Comments: 3410 • Responses: 24 • Date: 2013-05-20 17:24:48 UTC
Comments: 358 • Responses: 26 • Date: 2013-06-25 16:22:39 UTC
NASATechnology1793 karma2013-05-20 17:54:30 UTC
I make it a practice to never disagree with Stephen Hawking. I think our destiny lies among the planets of our solar system. It'll take a combination of NASA, other governments of the world, and the participation of all of you to make this happen.
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NASATechnology1767 karma2013-05-20 17:40:18 UTC
It comes down to survival of the crew. We need to create ways to help astronauts survive exposure to galactic cosmic rays and other hazards on the trip there and back. Getting there quicker would help. So that inspires the creation of advanced propulsion capabilities, but right now there's nothing on the horizon to shorten the trip time enough so that we don't have to worry about radiation.
NASATechnology1238 karma2013-05-20 17:52:01 UTC
That's been proposed, but water is heavy. It might be a little less heavy to surround astronauts themselves with water, but even that is not very efficient and is difficult to achieve. The solution ultimately will be a combination of technologies, some having to do with human health and some having to do with the design of the vehicle and some having to do with the timing and operation of the mission.
NASATechnology1025 karma2013-05-20 18:23:44 UTC
In fact, we are looking into the basic physics that could lead to warp drive someday. That work is going on at Johnson Space Center. This kind of investigation is part of NASA's early stage innovation portfolio. Our philosophy is that only a few of these early stage ideas will ever be prove out, but we must invest in early stage technology if we are to have a hope of transforming space travel the way that a warp drive would.
NASATechnology955 karma2013-05-20 18:19:24 UTC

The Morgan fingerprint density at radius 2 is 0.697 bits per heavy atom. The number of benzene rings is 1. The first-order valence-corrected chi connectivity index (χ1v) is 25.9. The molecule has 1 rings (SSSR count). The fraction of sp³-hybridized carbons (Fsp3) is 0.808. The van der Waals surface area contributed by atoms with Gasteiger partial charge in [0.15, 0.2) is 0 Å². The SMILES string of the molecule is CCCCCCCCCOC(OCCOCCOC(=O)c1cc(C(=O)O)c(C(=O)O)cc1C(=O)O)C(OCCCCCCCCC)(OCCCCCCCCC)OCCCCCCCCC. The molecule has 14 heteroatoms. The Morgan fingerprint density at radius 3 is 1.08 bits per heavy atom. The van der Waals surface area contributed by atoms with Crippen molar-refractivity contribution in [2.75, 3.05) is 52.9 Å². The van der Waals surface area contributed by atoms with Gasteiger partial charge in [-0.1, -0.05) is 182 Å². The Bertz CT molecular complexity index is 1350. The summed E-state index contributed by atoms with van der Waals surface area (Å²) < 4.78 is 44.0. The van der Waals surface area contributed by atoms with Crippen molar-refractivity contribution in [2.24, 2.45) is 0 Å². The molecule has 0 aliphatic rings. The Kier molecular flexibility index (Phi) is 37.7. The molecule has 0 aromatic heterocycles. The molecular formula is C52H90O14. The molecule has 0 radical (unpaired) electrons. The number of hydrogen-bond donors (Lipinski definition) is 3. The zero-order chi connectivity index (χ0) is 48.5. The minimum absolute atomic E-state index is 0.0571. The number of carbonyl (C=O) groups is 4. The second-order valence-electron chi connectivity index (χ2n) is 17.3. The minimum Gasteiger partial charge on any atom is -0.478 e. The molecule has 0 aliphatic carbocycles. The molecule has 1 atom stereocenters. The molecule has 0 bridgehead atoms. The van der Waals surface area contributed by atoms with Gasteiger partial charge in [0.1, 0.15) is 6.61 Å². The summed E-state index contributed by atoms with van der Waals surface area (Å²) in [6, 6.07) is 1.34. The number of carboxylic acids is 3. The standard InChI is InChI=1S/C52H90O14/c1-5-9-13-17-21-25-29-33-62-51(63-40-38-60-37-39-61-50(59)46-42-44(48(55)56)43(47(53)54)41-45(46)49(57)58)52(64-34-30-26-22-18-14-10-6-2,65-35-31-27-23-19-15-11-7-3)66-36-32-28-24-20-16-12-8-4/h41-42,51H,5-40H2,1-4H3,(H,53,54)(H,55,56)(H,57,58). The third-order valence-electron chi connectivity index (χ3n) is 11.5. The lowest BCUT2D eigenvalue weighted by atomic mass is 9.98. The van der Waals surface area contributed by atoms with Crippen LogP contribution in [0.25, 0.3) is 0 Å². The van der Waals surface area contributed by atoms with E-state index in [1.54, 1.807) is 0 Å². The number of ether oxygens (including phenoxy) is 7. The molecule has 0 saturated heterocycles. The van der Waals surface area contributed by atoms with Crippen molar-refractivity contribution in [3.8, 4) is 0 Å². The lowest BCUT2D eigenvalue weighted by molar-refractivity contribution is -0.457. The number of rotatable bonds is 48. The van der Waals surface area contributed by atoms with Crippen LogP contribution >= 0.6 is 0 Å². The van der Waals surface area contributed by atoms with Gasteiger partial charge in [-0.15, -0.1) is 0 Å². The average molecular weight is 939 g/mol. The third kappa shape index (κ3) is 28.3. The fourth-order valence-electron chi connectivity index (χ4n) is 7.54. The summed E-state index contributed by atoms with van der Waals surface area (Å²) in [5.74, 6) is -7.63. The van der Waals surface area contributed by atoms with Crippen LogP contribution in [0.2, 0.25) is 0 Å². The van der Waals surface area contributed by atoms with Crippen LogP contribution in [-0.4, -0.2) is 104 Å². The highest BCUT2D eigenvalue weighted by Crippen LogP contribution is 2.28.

NASA has been funding an exciting study known as Contour Crafting, which involves using a kind of large 3D printer to assemble large structures on the Moon from lunar regolith. One of the most exciting possibilities is that we could be recycling old spacecraft, building new spacecraft out of asteroid material, all of which will increase access to space, because we will only have to launch the valuable difficult to manufacture components such as integrated circuits and people.
NASATechnology929 karma2013-05-20 18:33:38 UTC
I'd rather look to the future. I believe we'll eventually emerge on the other side of this financial funk the stronger for having made some tough decisions over the recent years. When we return to a time of relative abundance, I look forward a more robust investment in our nation's future in space.
NASATechnology907 karma2013-05-20 17:43:43 UTC
NASATechnology879 karma2013-05-20 17:31:02 UTC
Right now, there are regulations in place to prevent the growth of space debris population. In addition, NASA and other government agencies are working on early stage technologies to remove debris. A lot of that work is sponsored by NASA's new Space Technology Mission Directorate.
NASATechnology716 karma2013-05-20 18:26:14 UTC
I mentioned something about this a moment ago. Let me describe it this way: right now, the mass we use in space all comes from the Earth. We need to break that paradigm so that the mass we use in space comes from space. The more we can leverage the resources of the solar system, the less we have to spend to make science and human space exploration successful. There are materials science challenges here, as well as new technologies needed for manufacturing with in situ resources.
NASATechnology686 karma2013-05-20 17:37:42 UTC
It may be that someday we will explore the solar system and even settle it using hardware and supplies that we create from resources we gather from other planets. Advanced manufacturing technologies such as 3D printing may be the way that we will build all that hardware in space. What we learn from meeting that kind of challenge will have a big impact on manufacturing here on Earth.
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